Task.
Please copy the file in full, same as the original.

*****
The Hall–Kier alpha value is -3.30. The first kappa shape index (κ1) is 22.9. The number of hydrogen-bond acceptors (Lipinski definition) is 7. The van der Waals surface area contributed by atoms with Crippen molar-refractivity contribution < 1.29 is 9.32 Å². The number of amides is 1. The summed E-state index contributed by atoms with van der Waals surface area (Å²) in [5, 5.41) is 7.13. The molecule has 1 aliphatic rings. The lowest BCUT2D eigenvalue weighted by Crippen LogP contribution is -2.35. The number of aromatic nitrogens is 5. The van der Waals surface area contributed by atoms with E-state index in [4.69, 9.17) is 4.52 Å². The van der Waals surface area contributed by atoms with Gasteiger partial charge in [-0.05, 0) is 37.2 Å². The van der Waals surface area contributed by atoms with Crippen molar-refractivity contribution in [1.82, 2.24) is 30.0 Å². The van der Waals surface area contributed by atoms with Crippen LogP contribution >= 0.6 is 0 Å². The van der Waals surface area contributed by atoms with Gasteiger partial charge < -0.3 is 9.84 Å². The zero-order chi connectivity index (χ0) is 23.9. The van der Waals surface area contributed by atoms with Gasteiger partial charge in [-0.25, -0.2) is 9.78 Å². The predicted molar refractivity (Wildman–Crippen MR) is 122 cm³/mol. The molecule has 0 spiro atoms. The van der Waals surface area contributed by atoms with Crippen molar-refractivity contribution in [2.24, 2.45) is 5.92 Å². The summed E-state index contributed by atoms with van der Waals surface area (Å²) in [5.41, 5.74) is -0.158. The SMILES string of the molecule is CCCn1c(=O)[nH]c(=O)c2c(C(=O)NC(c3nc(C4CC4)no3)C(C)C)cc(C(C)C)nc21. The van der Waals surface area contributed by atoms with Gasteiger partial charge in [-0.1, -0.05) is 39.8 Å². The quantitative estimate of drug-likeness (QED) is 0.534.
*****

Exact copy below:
The Hall–Kier alpha value is -3.30. The first kappa shape index (κ1) is 22.9. The number of hydrogen-bond acceptors (Lipinski definition) is 7. The van der Waals surface area contributed by atoms with Crippen molar-refractivity contribution < 1.29 is 9.32 Å². The number of amides is 1. The summed E-state index contributed by atoms with van der Waals surface area (Å²) in [5, 5.41) is 7.13. The molecule has 1 aliphatic rings. The lowest BCUT2D eigenvalue weighted by Crippen LogP contribution is -2.35. The number of aromatic nitrogens is 5. The van der Waals surface area contributed by atoms with E-state index in [4.69, 9.17) is 4.52 Å². The van der Waals surface area contributed by atoms with Gasteiger partial charge in [-0.05, 0) is 37.2 Å². The van der Waals surface area contributed by atoms with Crippen molar-refractivity contribution in [1.82, 2.24) is 30.0 Å². The van der Waals surface area contributed by atoms with Crippen LogP contribution >= 0.6 is 0 Å². The van der Waals surface area contributed by atoms with Gasteiger partial charge < -0.3 is 9.84 Å². The zero-order chi connectivity index (χ0) is 23.9. The van der Waals surface area contributed by atoms with Gasteiger partial charge in [-0.25, -0.2) is 9.78 Å². The predicted molar refractivity (Wildman–Crippen MR) is 122 cm³/mol. The molecule has 0 spiro atoms. The van der Waals surface area contributed by atoms with Crippen molar-refractivity contribution in [2.24, 2.45) is 5.92 Å². The summed E-state index contributed by atoms with van der Waals surface area (Å²) in [5.41, 5.74) is -0.158. The SMILES string of the molecule is CCCn1c(=O)[nH]c(=O)c2c(C(=O)NC(c3nc(C4CC4)no3)C(C)C)cc(C(C)C)nc21. The van der Waals surface area contributed by atoms with Gasteiger partial charge in [-0.1, -0.05) is 39.8 Å². The quantitative estimate of drug-likeness (QED) is 0.534.